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Unlike Hegel or Nietzsche, Burckhardt's view of history emphasized exposing people to information about the past through teaching. Instead of simply expounding about "spirit" or debating "historical thought" and "unhistorical thought," he sought to make the past a reality for most people.

Through his correspondence with Nietzsche and other colleagues, Burckhardt had formed the basic elements of his method. While Hegel defined his concept of history by the evolution of "the Spirit," Burckhardt rejected the use of abstract philosophy in the study of history. He understood that an ontological theory, no matter how well argued, could not properly articulate the feelings and thoughts of the individuals who lived in previous ages. Likewise, while Burckhardt did not fully agree with Nietzsche's speculations, he concurred that Hegelian historiography had excessively abstracted history. Burckhardt would consequently attempt to write historical works, which embodied his desire to make the past both comprehensible and sensible through examining the contingent aspects of a given epoch.

The first widely circulated example of Burckhardt's view on history, The Civilization of The Renaissance in Italy, embodied most of his concepts of historiography in a conservative tone. He refrained from any of the direct attacks or critiques of Hegel contained in his letters and adhered to discussing the Italian Renaissance. Emphasizing the origin of the Renaissance's vitality in the culture of the Middle Ages, Burckhardt admonished a friend:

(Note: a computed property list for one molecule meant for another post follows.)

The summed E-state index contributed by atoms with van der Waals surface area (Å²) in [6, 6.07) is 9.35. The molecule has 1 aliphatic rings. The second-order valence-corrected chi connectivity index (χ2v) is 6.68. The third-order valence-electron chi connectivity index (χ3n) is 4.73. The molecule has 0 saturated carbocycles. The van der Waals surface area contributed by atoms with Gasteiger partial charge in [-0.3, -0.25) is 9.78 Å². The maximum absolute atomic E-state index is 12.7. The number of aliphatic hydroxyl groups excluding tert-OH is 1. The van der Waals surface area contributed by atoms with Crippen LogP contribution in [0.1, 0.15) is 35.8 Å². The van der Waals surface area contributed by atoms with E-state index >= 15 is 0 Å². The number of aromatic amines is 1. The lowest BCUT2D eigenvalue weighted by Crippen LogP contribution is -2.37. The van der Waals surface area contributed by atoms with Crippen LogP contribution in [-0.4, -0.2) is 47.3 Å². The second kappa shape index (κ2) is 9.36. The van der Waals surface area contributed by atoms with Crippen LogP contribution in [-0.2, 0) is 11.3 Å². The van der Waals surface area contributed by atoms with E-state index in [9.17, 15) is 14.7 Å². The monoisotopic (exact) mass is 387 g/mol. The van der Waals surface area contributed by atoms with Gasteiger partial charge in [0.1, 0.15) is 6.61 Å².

Do drop your hostility to the Middle Ages! What weighs upon us are the apes of the Middle Ages, not the real, genuine age of Dante and his consorts. . . . I have in my hands the historical proofs of how wonderfully people enjoyed themselves . . . when life was more colorful and rich than can possible be imagined.27

The Middle Ages, then, did not represent a period of stagnation in world culture, but provided the roots of the Renaissance. Thus Burckhardt's interest in the vitality of medieval life countered the common notion that the virtue of the Renaissance lay in its termination of medieval culture.

For Burckhardt, the Italian Renaissance was a culture in transition. He saw the Renaissance as the birth place of the modern European condition and described Renaissance Italy as "the mother of our own [age] . . . whose influence is still at work . . .."28

27. Ibid., 105.
28. Jacob Burckhardt, The Civilization of the Renaissance in Italy, 2 vols. trans. S.G.C. Middlemore (NewYork: Harper & Rowe, 1958), 21.
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